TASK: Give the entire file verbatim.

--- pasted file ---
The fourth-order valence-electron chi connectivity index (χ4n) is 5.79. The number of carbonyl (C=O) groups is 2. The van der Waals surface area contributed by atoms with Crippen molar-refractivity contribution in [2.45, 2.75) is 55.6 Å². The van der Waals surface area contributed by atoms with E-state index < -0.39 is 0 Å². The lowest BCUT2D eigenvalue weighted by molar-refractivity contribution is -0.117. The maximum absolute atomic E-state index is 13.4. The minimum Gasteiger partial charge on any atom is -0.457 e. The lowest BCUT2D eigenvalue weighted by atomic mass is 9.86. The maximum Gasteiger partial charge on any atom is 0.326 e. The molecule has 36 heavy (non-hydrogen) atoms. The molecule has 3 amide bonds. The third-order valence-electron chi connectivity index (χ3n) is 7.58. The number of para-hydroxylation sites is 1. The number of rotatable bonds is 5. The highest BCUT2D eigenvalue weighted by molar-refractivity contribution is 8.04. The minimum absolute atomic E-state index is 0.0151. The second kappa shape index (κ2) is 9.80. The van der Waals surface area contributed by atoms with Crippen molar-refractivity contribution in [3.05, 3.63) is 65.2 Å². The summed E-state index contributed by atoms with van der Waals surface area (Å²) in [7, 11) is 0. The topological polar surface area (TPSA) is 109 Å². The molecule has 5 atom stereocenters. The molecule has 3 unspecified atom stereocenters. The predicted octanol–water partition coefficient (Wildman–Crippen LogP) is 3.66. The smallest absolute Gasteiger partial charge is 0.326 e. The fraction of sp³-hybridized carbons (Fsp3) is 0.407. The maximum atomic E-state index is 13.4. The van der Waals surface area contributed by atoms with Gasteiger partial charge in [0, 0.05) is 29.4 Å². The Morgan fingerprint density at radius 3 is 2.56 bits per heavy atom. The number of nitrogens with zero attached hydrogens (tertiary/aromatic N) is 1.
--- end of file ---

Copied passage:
The fourth-order valence-electron chi connectivity index (χ4n) is 5.79. The number of carbonyl (C=O) groups is 2. The van der Waals surface area contributed by atoms with Crippen molar-refractivity contribution in [2.45, 2.75) is 55.6 Å². The van der Waals surface area contributed by atoms with E-state index < -0.39 is 0 Å². The lowest BCUT2D eigenvalue weighted by molar-refractivity contribution is -0.117. The maximum absolute atomic E-state index is 13.4. The minimum Gasteiger partial charge on any atom is -0.457 e. The lowest BCUT2D eigenvalue weighted by atomic mass is 9.86. The maximum Gasteiger partial charge on any atom is 0.326 e. The molecule has 36 heavy (non-hydrogen) atoms. The molecule has 3 amide bonds. The third-order valence-electron chi connectivity index (χ3n) is 7.58. The number of para-hydroxylation sites is 1. The number of rotatable bonds is 5. The highest BCUT2D eigenvalue weighted by molar-refractivity contribution is 8.04. The minimum absolute atomic E-state index is 0.0151. The second kappa shape index (κ2) is 9.80. The van der Waals surface area contributed by atoms with Crippen molar-refractivity contribution in [3.05, 3.63) is 65.2 Å². The summed E-state index contributed by atoms with van der Waals surface area (Å²) in [7, 11) is 0. The topological polar surface area (TPSA) is 109 Å². The molecule has 5 atom stereocenters. The molecule has 3 unspecified atom stereocenters. The predicted octanol–water partition coefficient (Wildman–Crippen LogP) is 3.66. The smallest absolute Gasteiger partial charge is 0.326 e. The fraction of sp³-hybridized carbons (Fsp3) is 0.407. The maximum atomic E-state index is 13.4. The van der Waals surface area contributed by atoms with Gasteiger partial charge in [0, 0.05) is 29.4 Å². The Morgan fingerprint density at radius 3 is 2.56 bits per heavy atom. The number of nitrogens with zero attached hydrogens (tertiary/aromatic N) is 1.